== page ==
Rick Santorum’s quest for the White House means socially conservative Republicans will have a candidate in the race they can be comfortable with. Santorum’s candidacy is likely to focus on his consistently conservative voting record during his 12 years as a U.S. senator and four years as a U.S. representative. But for environmentally minded voters, Santorum’s record in Washington is less comforting. Santorum has consistently voted to drill for oil in the Arctic National Wildlife Refuge (ANWR), has opposed legislation to increase renewable energy and clean air regulations. Santorum is nothing if not consistent — the question is whether or not you agree with him.

Climate change

Before it was fashionable for Republicans to deny the science supporting the existence of man-caused climate change, Santorum pushed the issue. In his failed re-election bid for the Senate in 2006, Santorum said, "scientists have not decisively concluded" that global warming exists, and that government should react cautiously to calls for mandatory reductions in greenhouse gases. After making these statements, Santorum’s opponent, Democrat Bob Casey, said he had doubts in the science behind climate change. Casey won the election, though if the election had been held in 2010, Santorum may have won based on the huge number of climate change deniers who were elected to seats during that cycle.

The smokestack rule

Santorum has often rubbed environmentalists the wrong way, but he drew the most criticism in 2005 when he supported what has become known as the “smokestack rule.” With Santorum’s help, the Environmental Protection Agency (EPA) under the Bush administration rolled back limitations on the amount of mercury that can be emitted from coal and oil power plants in the United States. Gone was a plan to limit smokestack emissions through the use of a two-phased program to take place over five years. Gone was a 38-ton cap on mercury emissions by 2010. And gone was the final phase of the plan, which called for a final cap of 15 tons of mercury emissions from smokestacks in 2018. Santorum’s support for this plan, and the totality of his record, earned him a score of zero from the League of Conservation Voters in 2006. The organization said defeating him in 2006 was a “top priority.”

Drilling policy

Time and again Santorum has voted to allow for drilling in ANWR. In 2000, Santorum voted to preserve the language in the 2001 Budget Framework that would have allocated $1.2 billion for oil exploration in ANWR. Two years later, Santorum supported a plan by Sen. Lisa Murkowski (R-Alaska) that contained a provision to open up ANWR to drilling at President George W. Bush’s discretion. In 2003, Santorum tried to block Democrats from removing pro-drilling language in the federal budget. In 2005, Santorum got one more crack at ANWR, when he voted no on a bill that would have blocked an oil-leasing program in ANWR.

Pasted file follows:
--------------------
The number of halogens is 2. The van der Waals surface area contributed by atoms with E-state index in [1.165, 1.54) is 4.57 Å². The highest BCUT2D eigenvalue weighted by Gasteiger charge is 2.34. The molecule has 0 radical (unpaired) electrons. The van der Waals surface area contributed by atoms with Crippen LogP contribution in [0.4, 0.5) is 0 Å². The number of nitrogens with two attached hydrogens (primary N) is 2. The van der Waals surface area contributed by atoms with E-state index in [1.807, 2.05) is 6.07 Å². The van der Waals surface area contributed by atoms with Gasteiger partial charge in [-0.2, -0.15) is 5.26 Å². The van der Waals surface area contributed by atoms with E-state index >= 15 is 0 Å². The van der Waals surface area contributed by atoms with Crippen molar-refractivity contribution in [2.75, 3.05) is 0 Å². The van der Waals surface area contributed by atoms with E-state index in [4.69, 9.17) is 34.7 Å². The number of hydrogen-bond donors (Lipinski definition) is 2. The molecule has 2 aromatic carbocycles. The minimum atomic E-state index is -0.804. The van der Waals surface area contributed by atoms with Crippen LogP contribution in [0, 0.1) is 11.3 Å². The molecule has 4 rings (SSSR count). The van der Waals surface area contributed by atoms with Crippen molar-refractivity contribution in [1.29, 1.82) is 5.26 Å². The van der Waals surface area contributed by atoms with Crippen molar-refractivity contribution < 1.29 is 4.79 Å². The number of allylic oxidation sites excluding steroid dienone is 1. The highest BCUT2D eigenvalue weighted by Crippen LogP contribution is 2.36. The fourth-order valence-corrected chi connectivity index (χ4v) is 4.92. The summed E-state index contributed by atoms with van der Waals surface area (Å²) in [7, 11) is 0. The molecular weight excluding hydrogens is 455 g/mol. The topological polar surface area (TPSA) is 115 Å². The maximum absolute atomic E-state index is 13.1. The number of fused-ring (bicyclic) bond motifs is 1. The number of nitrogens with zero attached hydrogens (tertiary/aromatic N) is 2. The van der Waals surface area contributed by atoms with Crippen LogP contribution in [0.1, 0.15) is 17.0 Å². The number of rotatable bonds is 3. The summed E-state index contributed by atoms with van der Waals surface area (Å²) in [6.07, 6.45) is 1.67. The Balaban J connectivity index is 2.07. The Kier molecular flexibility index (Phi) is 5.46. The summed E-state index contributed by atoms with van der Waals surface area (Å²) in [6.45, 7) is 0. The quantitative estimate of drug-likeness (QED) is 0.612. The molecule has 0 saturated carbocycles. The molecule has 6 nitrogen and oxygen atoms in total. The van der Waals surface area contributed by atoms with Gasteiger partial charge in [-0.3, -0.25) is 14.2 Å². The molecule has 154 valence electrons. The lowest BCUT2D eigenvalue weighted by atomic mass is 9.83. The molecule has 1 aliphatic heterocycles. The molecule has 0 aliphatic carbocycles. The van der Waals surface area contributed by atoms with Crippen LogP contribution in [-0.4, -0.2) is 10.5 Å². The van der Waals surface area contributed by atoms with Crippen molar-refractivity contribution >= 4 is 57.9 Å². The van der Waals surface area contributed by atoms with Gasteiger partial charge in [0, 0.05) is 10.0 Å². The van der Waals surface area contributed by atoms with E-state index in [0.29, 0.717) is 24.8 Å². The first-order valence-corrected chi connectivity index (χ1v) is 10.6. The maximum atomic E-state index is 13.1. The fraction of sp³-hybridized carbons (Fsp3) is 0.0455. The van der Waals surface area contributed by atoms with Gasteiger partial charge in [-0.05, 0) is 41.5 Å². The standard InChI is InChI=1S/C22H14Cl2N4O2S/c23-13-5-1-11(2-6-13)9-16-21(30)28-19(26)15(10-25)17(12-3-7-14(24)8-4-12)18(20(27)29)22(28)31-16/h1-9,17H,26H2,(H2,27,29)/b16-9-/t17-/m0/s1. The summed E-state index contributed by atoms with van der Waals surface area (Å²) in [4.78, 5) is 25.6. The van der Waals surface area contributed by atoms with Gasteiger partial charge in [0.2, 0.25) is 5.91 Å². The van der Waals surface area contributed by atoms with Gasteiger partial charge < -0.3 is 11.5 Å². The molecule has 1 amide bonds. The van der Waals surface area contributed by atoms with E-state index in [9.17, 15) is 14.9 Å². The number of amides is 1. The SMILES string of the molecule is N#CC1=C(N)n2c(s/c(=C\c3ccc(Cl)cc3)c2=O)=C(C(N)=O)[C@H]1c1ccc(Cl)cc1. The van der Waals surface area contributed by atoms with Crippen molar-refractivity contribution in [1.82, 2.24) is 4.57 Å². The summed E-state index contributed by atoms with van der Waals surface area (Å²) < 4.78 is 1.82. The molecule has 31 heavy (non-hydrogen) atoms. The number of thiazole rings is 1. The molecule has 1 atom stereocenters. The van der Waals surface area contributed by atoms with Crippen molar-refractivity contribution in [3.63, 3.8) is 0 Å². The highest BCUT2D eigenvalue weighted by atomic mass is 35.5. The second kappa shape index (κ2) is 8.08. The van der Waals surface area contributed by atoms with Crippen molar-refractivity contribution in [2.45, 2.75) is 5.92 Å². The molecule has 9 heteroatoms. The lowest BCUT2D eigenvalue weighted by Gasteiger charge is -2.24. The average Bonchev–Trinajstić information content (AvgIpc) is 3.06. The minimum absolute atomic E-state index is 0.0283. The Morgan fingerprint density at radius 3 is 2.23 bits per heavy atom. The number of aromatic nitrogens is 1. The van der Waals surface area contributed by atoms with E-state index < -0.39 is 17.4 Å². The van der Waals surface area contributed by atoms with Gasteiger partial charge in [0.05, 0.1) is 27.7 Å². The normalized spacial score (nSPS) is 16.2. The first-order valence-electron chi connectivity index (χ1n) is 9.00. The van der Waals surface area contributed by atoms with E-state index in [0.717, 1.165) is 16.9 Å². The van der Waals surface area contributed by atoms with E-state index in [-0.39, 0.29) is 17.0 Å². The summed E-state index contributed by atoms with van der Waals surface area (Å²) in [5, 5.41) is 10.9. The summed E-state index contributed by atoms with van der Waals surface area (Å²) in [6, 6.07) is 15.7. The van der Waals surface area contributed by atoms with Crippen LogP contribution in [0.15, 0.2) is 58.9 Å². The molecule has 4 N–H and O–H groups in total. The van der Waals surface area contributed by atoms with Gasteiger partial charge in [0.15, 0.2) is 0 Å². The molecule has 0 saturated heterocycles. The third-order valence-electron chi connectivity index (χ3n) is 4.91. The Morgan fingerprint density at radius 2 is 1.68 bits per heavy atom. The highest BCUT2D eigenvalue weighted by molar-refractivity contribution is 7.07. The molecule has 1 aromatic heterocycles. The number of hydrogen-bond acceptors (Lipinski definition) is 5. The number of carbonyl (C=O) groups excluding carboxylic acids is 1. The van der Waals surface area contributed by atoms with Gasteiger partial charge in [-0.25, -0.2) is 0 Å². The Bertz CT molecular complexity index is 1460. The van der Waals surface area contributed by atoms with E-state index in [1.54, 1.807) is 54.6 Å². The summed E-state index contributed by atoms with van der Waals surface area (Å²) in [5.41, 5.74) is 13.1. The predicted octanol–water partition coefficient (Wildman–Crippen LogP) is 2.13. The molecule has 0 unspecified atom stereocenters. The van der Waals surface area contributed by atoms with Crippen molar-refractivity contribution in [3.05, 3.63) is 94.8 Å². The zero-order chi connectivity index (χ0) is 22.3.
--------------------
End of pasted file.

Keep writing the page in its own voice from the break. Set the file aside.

Santorum’s leanings on drilling aren’t just about Alaska. In 2003, the Pennsylvania Republican threw his support behind what had become known as the “Bush Energy Bill.” Essentially, the Energy Policy Act of 2003 contained $15 billion of tax breaks for energy companies. The bill also attempted to direct the National Highway Traffic Safety Administration (NHTSA) to create new fuel standards for car companies.

Before leaving the Senate, Santorum was a champion of the Gulf of Mexico Security Act. The bill, which became law, opened up 8.3 million acres of the Gulf to oil and gas drilling. After the Senate passed the bill, Santorum said, “This bipartisan bill will help us lower gas prices and heating and cooling bills for American families and secure our energy independence. This bill will reduce our dependence on unstable foreign sources of oil and increase American natural gas and oil supply.” The Gulf has since been opened up to drilling, gas prices have not decreased and a massive oil spill in 2010 sparked outcries to overhaul the regulatory process that oversees offshore drilling.

Renewable energy

While Santorum has been a champion of increasing drilling in the Gulf of Mexico and Alaska, he has not been a fan of renewable energy sources. In 1999, Santorum joined forces with now retired Sen. Jim Jeffords (I-Vt.) to strip the Energy Department’s budget of $62 million tagged for solar and renewable projects.

Despite Santorum’s consistent calls for U.S. energy independence, when the vote came to reduce our dependence on foreign imports by 40 percent by 2025, Santorum voted no. The 2005 amendment aimed to reduce America's foreign oil imports by 7.6 million barrels a day. The same amendment called for a sharp increase in mileage standards for cars and trucks.

Santorum threw his support behind a plan to boost hydrogen-powered cars by 2010. The bill called for “the Department of Energy to set targets and timelines to maintain the production of 100,000 hydrogen-powered vehicles by 2010, and 2.5 million vehicles annually by 2020. It also would call for the department to set targets for the sale of hydrogen at fueling stations.”

By the time 2006 rolled around, Santorum was touting alternative energy sources in his home state, but not renewables. A release from his 2006 campaign said: “Senator Santorum championed the nation's first coal-to-liquid fuel plant, which will be located in Pennsylvania."

When it comes to the touchy subject of corn ethanol subsidies, Santorum has said he’s against the subsidies but in favor of the government helping filling stations outfit themselves with biofuel equipment.

Santorum's votes have generally been consistent, and so have his ideologies.

Also on MNN:

Rick Santorum's environmental record
The Pennsylvania Republican is a solid pick for social conservatives, but what are his views when it comes to environmental policy?